Sunday, May 04, 2008

Alan Watts droppin science

Alan Watts rules. Check out this short monologue...

A couple of minutes in, he says, "the difficulty is, to borrow an old ancient Chinese saying, 'When the wrong man uses the right means, the right means work in the wrong way.' In other words, something is wrong with the way we think. And while that is there, everything we do will be a mess..."

Similarly, Chapter 29 of the Tao Te Ching:

Do you think you can take over the universe and improve it?
I do not believe it can be done.

The universe is sacred.
You cannot improve it.
If you try to change it, you will ruin it.
If you try to hold it, you will lose it.

So sometimes things are ahead and sometimes they are behind;
Sometimes breathing is hard, sometimes it comes easily;
Sometimes there is strength and sometimes weakness;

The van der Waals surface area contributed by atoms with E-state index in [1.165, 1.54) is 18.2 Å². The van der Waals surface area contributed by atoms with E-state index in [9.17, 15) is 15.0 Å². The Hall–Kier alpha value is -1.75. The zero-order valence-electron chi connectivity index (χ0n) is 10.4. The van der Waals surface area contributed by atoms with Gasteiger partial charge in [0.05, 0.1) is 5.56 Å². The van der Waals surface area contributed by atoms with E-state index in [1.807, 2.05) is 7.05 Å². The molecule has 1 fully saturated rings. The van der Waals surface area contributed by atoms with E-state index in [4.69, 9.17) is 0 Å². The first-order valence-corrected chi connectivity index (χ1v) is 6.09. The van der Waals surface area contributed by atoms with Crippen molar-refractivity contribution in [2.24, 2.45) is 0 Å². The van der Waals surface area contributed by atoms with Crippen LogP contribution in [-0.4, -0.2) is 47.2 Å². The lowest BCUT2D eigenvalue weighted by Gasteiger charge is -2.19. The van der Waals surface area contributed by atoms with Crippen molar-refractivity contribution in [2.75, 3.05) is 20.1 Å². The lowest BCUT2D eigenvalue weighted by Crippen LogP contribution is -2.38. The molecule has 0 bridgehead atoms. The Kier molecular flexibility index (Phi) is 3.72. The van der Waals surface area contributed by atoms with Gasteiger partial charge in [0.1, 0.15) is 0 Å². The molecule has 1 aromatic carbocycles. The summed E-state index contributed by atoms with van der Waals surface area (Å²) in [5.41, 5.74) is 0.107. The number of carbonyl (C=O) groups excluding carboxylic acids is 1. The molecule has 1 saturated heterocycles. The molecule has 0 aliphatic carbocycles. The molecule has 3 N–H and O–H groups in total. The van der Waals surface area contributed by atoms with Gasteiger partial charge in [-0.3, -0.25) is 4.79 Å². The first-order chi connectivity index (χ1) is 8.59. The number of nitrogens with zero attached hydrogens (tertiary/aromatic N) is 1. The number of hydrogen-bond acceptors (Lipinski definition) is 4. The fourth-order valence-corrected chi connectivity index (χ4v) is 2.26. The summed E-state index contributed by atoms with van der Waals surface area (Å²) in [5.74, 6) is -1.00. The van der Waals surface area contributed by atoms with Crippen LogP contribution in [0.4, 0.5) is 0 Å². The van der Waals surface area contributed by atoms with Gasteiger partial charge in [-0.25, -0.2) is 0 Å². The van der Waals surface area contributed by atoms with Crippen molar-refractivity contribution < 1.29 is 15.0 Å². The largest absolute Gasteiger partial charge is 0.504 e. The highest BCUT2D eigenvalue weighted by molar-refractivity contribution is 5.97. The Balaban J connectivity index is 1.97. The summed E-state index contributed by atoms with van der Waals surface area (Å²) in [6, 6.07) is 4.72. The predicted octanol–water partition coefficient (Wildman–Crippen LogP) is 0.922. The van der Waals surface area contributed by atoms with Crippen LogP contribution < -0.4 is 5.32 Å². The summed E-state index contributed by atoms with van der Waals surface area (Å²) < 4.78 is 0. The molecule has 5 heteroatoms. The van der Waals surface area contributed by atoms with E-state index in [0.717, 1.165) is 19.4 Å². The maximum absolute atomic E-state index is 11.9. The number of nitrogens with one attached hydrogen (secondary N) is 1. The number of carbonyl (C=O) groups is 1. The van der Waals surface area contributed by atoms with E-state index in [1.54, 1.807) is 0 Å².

Sometimes one is up and sometimes down.

Therefore the sage avoids extremes, excesses, and complacency.

If we do not first transform our minds, transform the way we think about ourselves, the world, God, the Universe, everything, we'll just continue to muck up everything we put our hands to. You see ecological breakdown, you see unhappy people, you see failing political and economic systems: this is what I mean.

Likewise, in the words of Sri Ramana Maharshi: Wanting to reform the world without discovering one's true self is like trying to cover the world with leather to avoid the pain of walking on stones and thorns. It is much simpler to wear shoes.

Jesus said something similar:

First take the plank out of your own eye, and then you will see clearly to remove the speck from your brother's eye.

The outward journey and the inward journey are the same journey.

More philosophical Alan Watts goodies on podcast.

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